Shakugan no Shana III: A Primer on Fade-ins

Intrigued by the power of the fade-in? Shakugan no Shana III has all your answers. If an ending transition exists, Shana III has used it (spoiler warnings):

1. No fade-in, standard ending sequence: episodes 5–7 and 9. The kind of ending you’ll find in most shows, and, unfortunately, the only kind of ending you’ll find in most shows. Can be very enjoyable, just in a manner independent of the episode content before it. Useful for sudden transitions, though rarely used exclusively or even primarily to this end. Can be used in earlier episodes to contrast with more powerful endings in later episodes. Fansubbers used to cut this kind of ending to save disk space and bandwidth.

2. Fade-in, standard ending sequence: episodes 2–4, 11, 16, and 18–23. The good stuff. Makes the ending sequence more than an AMV. Adds drama/tension/feel-goodness/slice-of-livelihood/etc. directly into the episode itself. Creates a smooth transition between the episode content and the ending sequence. Great for cliffhangers because it makes you realize it’s a cliffhanger as you’re watching it. Even for non-cliffhangers, makes you savor the last few moments since you know the episode is coming to a close. Can be used as much as desired without losing its impact. Makes you feel like listening to the whole song since you’re already part-way through it. Sets up a potential fourth-wall-breaking fakeout ending. Can’t be cut, not even by Adult Swim (though they may speed up the ending visuals like they did with FMA’s Tobira no Mukou he).

3. Episode continues through standard ending song: episodes 1, 8, 10, 12–14, and 17. Could simply be an extra treat. More often means serious business. A powerful tool that loses impact if used too frequently. Particularly successful if previous episodes had fade-ins, thus tricking you into thinking you’ll get the ending visuals again, then BAM! You realize the episode will keep going, which is awesome if you actually like the show you’re watching.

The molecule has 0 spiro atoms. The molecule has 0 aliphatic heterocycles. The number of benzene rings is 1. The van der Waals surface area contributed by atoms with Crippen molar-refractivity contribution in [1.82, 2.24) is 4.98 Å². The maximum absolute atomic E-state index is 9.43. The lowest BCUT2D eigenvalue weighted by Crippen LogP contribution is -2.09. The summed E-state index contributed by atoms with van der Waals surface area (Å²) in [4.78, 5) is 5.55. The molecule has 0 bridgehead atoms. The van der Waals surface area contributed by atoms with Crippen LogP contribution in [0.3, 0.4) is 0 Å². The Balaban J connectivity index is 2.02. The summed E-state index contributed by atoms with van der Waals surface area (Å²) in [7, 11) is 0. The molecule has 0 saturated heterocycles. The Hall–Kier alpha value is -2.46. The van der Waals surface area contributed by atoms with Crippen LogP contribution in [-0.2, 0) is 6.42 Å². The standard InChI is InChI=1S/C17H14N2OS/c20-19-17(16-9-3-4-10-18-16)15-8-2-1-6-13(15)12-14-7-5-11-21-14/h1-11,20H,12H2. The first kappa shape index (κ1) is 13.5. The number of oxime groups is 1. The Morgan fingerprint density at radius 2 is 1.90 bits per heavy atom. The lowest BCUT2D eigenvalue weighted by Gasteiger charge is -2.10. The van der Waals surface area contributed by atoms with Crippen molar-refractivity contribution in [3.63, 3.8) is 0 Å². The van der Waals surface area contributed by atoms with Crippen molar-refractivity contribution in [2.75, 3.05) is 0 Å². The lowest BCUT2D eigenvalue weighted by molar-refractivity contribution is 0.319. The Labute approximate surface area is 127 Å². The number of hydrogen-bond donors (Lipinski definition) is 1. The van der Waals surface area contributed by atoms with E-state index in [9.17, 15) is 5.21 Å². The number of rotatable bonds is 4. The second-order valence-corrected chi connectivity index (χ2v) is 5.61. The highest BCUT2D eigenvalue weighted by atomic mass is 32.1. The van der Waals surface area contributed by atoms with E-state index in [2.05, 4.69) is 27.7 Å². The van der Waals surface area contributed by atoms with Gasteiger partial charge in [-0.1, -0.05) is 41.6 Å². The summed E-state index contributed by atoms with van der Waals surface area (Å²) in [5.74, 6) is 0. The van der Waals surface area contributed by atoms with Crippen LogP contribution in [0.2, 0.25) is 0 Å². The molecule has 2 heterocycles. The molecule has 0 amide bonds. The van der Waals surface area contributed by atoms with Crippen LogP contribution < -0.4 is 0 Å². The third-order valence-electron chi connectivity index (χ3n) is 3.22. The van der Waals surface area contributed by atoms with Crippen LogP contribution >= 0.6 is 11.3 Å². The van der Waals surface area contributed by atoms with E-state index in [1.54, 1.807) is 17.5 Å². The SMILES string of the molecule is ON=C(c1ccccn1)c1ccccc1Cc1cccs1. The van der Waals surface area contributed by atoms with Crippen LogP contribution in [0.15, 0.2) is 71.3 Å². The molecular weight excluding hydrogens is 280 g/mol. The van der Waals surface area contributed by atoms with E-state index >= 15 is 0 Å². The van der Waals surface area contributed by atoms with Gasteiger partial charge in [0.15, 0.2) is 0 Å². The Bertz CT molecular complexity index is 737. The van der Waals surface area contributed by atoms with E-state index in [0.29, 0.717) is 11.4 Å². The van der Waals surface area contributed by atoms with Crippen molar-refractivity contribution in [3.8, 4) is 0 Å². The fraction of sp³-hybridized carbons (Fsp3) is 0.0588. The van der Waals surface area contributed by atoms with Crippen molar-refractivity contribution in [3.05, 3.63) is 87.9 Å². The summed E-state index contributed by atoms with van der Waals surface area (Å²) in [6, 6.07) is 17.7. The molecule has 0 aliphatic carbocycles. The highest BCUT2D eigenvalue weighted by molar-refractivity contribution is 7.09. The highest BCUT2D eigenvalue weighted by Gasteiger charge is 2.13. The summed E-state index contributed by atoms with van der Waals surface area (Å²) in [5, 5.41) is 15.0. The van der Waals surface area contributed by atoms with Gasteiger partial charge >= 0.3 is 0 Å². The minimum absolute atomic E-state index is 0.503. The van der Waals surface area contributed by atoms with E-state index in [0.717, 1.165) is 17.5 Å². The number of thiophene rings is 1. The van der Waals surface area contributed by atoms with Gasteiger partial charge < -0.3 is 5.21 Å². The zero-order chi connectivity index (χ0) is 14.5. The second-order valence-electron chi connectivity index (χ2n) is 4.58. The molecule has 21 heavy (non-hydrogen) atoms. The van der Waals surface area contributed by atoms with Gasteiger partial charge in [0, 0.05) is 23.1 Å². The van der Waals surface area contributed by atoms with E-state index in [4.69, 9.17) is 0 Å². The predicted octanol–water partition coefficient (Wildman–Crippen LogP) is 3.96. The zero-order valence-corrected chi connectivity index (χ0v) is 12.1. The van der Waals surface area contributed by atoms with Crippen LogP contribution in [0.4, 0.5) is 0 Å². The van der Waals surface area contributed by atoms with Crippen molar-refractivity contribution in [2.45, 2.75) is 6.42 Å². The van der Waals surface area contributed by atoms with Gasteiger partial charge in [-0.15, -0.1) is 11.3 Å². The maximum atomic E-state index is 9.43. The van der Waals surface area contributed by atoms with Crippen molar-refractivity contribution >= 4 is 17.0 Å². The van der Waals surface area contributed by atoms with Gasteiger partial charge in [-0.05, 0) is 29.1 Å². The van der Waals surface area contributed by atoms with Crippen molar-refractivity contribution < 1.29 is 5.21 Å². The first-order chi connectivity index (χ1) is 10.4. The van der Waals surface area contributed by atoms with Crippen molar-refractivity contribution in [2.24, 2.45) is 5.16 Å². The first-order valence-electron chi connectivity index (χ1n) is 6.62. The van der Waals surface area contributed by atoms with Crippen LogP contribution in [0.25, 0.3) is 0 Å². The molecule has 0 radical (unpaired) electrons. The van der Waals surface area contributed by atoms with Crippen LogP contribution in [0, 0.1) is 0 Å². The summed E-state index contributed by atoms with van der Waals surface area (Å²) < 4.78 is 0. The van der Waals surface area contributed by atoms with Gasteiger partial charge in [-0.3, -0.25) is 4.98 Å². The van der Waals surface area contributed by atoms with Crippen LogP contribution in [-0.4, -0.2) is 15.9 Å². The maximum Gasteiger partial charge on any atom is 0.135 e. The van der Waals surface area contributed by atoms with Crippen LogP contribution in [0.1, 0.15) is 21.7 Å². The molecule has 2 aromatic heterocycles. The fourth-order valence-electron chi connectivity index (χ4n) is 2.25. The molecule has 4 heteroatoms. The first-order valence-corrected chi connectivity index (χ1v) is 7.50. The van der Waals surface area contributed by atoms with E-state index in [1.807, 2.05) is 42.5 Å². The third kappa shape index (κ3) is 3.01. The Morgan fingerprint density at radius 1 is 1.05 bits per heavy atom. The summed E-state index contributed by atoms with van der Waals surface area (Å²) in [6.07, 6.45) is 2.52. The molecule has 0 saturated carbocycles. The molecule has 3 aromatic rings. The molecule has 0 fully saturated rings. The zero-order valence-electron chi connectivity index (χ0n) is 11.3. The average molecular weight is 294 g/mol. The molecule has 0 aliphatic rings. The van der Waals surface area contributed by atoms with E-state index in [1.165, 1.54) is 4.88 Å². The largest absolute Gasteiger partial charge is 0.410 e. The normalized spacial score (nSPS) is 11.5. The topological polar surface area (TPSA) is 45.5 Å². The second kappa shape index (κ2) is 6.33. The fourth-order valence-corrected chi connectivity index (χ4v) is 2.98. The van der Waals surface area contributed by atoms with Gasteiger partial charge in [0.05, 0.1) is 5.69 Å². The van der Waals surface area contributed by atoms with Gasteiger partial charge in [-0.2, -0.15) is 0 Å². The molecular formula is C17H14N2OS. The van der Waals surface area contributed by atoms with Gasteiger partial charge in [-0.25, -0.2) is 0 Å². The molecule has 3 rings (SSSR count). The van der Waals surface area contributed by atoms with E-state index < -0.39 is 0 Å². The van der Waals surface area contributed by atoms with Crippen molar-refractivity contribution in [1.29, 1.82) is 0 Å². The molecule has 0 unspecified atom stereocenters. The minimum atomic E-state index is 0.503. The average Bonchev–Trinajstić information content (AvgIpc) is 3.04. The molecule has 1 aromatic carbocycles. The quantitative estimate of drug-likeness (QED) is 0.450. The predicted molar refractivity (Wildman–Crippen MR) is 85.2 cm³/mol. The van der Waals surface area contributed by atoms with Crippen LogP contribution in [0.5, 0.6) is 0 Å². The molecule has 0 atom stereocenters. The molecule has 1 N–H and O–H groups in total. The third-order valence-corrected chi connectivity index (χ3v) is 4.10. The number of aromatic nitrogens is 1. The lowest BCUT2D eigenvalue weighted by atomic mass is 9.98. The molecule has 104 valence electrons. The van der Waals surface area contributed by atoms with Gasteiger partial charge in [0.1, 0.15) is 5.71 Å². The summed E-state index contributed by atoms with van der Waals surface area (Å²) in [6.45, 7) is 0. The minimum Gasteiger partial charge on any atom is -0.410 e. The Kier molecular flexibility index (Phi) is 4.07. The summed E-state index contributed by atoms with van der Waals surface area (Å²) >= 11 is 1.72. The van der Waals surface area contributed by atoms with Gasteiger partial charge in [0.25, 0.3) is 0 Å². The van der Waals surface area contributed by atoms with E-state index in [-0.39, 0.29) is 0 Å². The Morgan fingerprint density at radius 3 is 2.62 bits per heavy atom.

4. Episode continues through special ending song: episodes 15 and 24. The ultimate dramatic play. Usually reserved for a special occasion, such as a mid-season turning point or an end-of-season climax. Use more than twice at your own risk.

What makes Shana III’s fade-ins so impressive is the amount of fine-tuning that went into them. Whether a measure was added, two measures were taken out, lyrics were switched up, vocals were removed, or the entry point of the ending visuals was shifted, you rarely got the exact same fade-in twice. Nor did it hurt that the endings were done by Altima, a group featuring the vocal talents of Maon Kurosaki and Mototaka Segawa. In case you know even less about the Japanese music industry than I do, that means each episode of Shana III ended with a mix of High School of the Dead and Initial D.

Why bother with all this effort? Because I’m the only one who liked Shana II, or at least the only one who liked it and wasn’t after Shana’s panties. After all the complaints about Shana II being too slow, Shana III had little choice but to try to be epic. Shana’s lack of “urusai urusai urusai” set the tone perhaps more than anything else. We heard it only twice, both times for dramatic, not comedic, effect. The first came in the middle of a serious battle with each urusai being separated by tense dialogue and growing progressively more emphatic.

Yuuji: blah blah blah

Shana: urusai

Yuuji: blah blah blah blah

Shana: Urusai!

Yuuji: blah blah blah blah blah blah

Shana: URUSAI!

The second urusai x3 came in the final episode right before the first season’s first opening plays through the final battle. (The show also sort of passed the pregnancy test.)

I’m still surprised and impressed by Shana III’s many ambitious creative decisions. However, some of its ambition backfired, for example, introducing a shitload of new side characters and giving them each their own fight. A final season is when you need to focus on what you’ve already built, not bring in tons of new material. It’s also annoying to think that the entire conflict was rooted in misunderstanding, not fundamental disagreement, and that it all could’ve been easily cleared up if Shana and Yuuji went on a date or something.

Final Grade: +

Missed me this past month? Then you must’ve missed me on Digibro Never Shuts Up Episode 4.

You can listen to me live on Anime Talk on Tuesday, December 4th at 11 P.M. U.S. Eastern Time. If you’re unfamiliar with American timekeeping, you’ll probably want to check for your metric conversion. My Twitter account will have a link to the live stream when the time comes.

UPDATE: Podcast available here

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